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College campuses should not allow guns

Published: Thursday, February 24, 2011

Updated: Thursday, February 24, 2011 12:02

A proposed law in Texas will allow guns on college campuses.

The bill, sponsored by Representative Joe Drier, has been the buzz of almost every college in the country, making students ask themselves, "Is this safe?"

The argument for it is that students want protection in the possibility of a gunman on campus.

However, arming students who are young and may not have professional experience with guns is not a wise solution.

While incidents such as Virginia Tech and the shooting at the University of Texas in ‘66 are fueling the bill, most legislators aren't thinking of a day-to-day basis. They're only thinking of the small chance of a campus shooter.

Students who are 21-years-old are just at the legal drinking age, still going through many life changes and making decisions that can ruin their day in two seconds.

Young men and women go through breakups, fights with their friends and experience frustration in general. With a license to carry on campus, a student who would never consider shooting someone could snap in one second.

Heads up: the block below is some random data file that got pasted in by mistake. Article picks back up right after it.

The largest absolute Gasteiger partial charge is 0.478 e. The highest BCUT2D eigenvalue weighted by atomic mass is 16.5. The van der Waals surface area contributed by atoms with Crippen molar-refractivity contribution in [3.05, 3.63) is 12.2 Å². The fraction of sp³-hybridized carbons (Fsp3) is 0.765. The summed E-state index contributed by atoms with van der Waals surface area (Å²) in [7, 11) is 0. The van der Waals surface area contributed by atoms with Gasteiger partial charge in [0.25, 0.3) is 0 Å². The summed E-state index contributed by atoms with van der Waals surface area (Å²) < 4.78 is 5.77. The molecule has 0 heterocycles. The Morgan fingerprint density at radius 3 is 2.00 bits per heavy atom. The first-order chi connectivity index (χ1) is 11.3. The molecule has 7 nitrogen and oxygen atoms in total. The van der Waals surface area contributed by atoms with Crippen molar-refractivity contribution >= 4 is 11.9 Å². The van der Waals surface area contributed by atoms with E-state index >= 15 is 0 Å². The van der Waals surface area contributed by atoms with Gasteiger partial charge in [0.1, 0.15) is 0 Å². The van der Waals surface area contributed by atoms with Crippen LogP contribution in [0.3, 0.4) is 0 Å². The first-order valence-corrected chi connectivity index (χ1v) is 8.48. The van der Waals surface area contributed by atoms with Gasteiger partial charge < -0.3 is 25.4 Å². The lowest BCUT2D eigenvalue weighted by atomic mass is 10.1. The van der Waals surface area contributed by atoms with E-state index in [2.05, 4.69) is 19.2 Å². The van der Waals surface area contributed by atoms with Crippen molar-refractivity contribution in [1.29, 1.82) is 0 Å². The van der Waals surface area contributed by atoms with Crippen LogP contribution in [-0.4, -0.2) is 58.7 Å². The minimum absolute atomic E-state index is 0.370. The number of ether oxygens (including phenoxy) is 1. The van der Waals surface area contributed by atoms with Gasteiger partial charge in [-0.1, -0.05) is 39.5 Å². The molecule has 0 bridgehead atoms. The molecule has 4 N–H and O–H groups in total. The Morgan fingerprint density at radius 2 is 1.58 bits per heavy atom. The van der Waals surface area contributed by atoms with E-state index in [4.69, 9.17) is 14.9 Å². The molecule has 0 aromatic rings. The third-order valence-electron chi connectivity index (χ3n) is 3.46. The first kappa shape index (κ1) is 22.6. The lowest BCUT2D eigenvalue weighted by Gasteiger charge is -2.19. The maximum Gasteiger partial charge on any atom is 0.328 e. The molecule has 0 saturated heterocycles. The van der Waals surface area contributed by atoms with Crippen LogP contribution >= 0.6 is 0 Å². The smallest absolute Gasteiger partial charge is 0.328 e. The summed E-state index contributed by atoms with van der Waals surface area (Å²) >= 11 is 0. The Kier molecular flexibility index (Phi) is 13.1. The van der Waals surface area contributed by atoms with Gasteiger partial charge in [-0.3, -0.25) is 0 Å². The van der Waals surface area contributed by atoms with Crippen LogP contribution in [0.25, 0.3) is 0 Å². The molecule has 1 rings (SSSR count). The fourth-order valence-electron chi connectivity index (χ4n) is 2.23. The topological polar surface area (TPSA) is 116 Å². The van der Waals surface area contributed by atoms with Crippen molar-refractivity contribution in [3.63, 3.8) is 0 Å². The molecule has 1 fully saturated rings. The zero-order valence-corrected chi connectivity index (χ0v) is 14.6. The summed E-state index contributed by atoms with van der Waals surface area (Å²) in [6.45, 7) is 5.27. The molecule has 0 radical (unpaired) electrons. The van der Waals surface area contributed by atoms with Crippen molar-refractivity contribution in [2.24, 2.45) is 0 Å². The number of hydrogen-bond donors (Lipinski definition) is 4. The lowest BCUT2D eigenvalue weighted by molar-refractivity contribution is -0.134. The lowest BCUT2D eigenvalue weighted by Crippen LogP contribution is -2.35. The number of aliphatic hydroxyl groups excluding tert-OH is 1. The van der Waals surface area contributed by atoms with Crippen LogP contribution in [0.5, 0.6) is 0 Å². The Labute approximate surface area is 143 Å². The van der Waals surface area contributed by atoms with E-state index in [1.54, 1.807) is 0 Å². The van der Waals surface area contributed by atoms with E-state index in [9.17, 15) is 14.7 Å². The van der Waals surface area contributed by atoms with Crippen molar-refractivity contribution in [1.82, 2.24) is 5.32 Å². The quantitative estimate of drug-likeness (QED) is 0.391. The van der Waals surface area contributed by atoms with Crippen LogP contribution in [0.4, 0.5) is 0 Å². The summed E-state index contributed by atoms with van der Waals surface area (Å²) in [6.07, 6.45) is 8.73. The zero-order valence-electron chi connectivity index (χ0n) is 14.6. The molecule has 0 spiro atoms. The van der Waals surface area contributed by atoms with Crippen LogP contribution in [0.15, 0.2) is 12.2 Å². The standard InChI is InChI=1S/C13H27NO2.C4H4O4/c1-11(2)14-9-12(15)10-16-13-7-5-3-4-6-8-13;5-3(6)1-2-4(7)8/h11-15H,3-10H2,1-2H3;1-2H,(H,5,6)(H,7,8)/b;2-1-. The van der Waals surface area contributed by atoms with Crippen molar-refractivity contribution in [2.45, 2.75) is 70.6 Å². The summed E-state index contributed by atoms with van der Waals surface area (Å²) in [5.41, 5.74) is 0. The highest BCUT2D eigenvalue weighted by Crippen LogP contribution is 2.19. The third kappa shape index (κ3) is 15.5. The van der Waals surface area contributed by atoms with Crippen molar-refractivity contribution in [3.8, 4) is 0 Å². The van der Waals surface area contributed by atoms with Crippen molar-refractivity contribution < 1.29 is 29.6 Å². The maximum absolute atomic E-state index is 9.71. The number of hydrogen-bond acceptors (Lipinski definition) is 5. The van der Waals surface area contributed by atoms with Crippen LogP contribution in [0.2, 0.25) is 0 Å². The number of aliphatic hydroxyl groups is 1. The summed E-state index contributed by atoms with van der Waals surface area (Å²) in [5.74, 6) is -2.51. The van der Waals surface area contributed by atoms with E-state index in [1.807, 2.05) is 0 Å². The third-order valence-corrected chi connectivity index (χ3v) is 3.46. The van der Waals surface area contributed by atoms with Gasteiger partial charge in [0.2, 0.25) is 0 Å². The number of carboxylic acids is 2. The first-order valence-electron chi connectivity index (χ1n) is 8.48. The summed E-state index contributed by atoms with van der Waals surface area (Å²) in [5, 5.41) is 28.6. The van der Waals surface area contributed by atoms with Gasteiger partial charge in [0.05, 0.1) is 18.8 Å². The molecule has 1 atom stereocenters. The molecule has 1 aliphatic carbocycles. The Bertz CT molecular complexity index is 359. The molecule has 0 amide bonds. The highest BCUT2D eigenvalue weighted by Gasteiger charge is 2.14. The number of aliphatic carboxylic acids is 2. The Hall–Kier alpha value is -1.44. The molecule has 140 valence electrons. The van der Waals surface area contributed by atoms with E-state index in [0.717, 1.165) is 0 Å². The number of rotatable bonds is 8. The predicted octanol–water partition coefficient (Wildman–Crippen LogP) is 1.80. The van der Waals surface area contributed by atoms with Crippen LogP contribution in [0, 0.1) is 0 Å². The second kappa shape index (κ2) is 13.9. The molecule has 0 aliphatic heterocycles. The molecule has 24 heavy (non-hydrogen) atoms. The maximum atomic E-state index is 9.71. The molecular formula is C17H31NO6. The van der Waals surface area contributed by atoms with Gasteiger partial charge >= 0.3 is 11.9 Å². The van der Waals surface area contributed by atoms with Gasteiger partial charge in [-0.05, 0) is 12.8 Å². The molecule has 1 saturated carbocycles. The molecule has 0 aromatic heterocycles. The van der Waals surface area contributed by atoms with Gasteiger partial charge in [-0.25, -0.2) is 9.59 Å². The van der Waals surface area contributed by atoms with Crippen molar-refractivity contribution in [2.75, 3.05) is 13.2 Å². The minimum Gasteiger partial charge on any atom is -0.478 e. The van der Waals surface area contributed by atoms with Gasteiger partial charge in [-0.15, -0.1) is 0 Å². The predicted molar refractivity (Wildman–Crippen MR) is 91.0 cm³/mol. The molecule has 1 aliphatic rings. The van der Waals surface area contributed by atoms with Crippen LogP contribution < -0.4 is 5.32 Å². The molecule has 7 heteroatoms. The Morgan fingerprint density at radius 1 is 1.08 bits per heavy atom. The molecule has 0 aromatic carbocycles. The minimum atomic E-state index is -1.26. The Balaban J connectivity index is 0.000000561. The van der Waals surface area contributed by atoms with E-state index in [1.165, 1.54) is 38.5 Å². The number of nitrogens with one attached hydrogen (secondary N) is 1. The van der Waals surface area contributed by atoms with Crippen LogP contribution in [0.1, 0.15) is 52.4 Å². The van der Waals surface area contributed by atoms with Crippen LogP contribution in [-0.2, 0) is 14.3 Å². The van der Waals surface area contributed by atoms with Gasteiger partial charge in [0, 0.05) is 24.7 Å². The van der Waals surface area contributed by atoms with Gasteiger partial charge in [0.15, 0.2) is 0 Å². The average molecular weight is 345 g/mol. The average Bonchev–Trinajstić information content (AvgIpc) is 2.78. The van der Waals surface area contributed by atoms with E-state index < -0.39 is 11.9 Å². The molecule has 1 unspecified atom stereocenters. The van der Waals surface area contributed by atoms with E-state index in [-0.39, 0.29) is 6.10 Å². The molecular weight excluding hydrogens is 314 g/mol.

Instead of having time to drive home, get their gun and shoot innocent people on campus, the student won't have any real amount of time to think about their options. Instead, the student just reaches in their belt loop, grabs their gun and aims at their target.

A shooter that would come on campus and cause a massacre would have planned every move and method. They wouldn't be acting on a whim like someone who was just granted the right to carry a concealed weapon.

Legislators should not be thinking of how many students can arm themselves as "heroes" in a shooting; they should be offering more professional security options.

As of Tuesday, Representative Charlie Collins filed a bill under Arkansas state legislature that would allow college teachers and staff members who can legally carry concealed handguns to do so on campus.

"Once we do have one of these tragic situations unfolding, hopefully there would be some protection provided if a faculty or staff member were there to help protect people on the campus," Collins said.

Instead of allowing everyday citizens to carry a gun on any given campus in the state to cut costs, they should figure out a budget that would allow more security officers.

Every legislature argues that better security on campuses costs too much.

But, in a resolution for a students' safety, how much is too much?

Blakely is a freshman journalism major with an emphasis in news/editorial of Bryant.

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